The International School for Holocaust Studies
New Yad Vashem Publications
- Yad Vashem Studies 35/2
- I Have Been a Stranger in a Strange Land – The Hungarian State and Jewish Refugees in Hungary, 1933-1945
- Besa: A Code of Honor – Muslim Albanians who Rescued Jews During the Holocaust
Edited by David Silberklang
This issue is dedicated to the memory of the late Professor Raul Hilberg, and includes an article by Christopher Browning analyzing Hilberg's approach to Holocaust study, as well as Hilberg's own lecture given in 2004 at Yad Vashem. This issue also includes articles on events during the Holocaust in the USSR and Hungary; postwar approaches to the Holocaust in three different societies: the Soviet Union, Israeli ultra-Orthodox society, and young adults in Germany; Nowogrodek – The Story of a Shtetl (Yehuda Bauer); Hungarian Soldiers and Jews on the Eastern Front (Judit Pihurik); Soviet Reactions to the Eichmann Trial (Nati Cantorovich); and review articles.
I Have Been a Stranger in a Strange Land – The Hungarian State and Jewish Refugees in Hungary, 1933-1945
This book focuses on the policies of the Hungarian state toward the estimated twenty- to twenty-five thousand Jewish refugees who lived in Hungary over the twelve-year period of the Third Reich, from 1933 to 1945. In contrast to the dominant theory which states that the deportation of the Hungarian Jews is directly linked with the German occupation of Hungary, this study demonstrates that a Hungarian state "dejewification commando" had existed prior to German occupation. The National Central Alien Control Office, affiliated with the Ministry of Interior, regarded the category of foreign Jews living in Hungary – primarily refugees – as one that could be enlarged at will to include all Jews, irrespective of citizenship. Those on these lists were deemed "undesirable" by the Hungarian state, and thus targeted for removal from the country. This policy led to the Galician deportations of 1941-42 that resulted in the first five-digit massacre of Jews during World War II.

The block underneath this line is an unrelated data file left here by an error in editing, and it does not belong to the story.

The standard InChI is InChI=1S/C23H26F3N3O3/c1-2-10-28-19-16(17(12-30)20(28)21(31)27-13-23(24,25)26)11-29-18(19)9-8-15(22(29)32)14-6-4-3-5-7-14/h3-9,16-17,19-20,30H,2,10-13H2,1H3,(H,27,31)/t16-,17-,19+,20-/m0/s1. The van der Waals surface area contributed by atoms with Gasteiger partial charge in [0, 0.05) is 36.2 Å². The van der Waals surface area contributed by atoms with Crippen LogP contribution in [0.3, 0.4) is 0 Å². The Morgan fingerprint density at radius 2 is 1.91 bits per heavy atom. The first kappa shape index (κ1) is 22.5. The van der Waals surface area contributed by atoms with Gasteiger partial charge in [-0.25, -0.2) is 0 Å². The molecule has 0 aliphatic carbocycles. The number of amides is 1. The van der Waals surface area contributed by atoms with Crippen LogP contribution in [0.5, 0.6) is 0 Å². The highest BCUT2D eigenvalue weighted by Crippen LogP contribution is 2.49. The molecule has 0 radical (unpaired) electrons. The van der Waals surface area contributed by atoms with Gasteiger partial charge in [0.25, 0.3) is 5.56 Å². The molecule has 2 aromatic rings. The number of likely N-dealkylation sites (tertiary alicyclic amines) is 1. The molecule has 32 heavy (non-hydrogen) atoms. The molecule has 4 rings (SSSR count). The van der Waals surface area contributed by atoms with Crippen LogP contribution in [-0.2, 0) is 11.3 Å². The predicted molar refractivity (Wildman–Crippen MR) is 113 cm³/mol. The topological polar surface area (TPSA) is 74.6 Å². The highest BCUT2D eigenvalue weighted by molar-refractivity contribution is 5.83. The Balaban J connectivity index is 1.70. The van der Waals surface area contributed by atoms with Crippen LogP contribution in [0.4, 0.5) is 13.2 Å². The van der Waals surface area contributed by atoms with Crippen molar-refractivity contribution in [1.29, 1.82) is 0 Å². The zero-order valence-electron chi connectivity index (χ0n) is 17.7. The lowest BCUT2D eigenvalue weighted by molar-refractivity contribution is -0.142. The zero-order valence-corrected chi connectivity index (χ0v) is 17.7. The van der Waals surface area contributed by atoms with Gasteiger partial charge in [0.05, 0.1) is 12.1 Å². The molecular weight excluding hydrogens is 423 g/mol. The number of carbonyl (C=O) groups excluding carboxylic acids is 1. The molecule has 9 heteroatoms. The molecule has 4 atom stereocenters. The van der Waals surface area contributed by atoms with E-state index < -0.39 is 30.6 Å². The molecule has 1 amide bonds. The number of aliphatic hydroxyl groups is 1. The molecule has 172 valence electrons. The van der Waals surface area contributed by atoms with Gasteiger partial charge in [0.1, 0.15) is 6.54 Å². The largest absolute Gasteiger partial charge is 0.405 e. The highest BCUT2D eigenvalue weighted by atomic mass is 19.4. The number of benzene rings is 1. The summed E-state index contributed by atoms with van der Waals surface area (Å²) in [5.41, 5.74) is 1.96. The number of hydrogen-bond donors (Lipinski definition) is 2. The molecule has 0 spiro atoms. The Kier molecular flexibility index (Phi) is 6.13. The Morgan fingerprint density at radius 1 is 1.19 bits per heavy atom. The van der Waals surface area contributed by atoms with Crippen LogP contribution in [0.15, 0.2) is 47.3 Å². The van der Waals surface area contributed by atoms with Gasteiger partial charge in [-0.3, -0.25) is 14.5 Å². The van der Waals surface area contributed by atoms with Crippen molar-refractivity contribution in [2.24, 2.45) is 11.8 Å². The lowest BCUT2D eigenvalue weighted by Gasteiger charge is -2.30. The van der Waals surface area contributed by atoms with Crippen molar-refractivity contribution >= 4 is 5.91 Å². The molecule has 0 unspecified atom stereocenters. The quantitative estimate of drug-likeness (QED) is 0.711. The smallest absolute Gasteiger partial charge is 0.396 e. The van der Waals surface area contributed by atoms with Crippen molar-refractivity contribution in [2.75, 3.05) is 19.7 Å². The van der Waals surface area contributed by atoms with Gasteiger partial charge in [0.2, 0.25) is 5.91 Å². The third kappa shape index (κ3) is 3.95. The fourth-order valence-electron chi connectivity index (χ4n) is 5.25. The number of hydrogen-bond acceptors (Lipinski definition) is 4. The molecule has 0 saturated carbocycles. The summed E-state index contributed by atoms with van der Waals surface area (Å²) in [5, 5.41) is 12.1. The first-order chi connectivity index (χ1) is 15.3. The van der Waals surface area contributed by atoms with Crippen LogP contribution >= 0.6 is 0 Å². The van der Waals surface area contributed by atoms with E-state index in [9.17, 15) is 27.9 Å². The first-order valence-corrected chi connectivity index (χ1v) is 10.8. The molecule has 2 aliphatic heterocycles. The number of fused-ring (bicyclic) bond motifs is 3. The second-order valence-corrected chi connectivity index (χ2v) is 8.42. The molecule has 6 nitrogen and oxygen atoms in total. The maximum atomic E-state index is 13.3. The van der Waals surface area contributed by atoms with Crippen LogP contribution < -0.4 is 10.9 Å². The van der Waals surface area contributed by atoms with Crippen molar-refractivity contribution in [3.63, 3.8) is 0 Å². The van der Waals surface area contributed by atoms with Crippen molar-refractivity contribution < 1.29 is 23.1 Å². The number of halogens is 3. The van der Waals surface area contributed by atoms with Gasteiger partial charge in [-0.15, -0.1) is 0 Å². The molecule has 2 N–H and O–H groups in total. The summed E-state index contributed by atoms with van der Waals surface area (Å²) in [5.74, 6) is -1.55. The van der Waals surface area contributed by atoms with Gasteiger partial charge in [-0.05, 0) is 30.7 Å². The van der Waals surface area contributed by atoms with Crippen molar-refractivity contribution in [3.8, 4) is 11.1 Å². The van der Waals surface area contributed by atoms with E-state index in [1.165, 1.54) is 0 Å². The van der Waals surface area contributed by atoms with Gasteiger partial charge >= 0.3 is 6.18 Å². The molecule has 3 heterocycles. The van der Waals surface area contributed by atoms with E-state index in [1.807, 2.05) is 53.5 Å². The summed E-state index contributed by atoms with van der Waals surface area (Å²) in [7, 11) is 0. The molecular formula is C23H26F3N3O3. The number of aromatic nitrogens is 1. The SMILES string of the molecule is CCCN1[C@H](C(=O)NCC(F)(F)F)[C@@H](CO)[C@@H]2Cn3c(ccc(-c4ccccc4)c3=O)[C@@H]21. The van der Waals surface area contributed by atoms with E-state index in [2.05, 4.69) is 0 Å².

Photography by Norman Gershman; Exhibition Curator: Yehudit Shendar
Following the German occupation in 1943, the Albanian population refused to comply with German demands to turn over lists of Jews residing within the country's borders, in an extraordinary humanitarian act. The remarkable assistance afforded to the Jews was grounded in Besa, a code of honor, which still today serves as the highest ethical code in the country.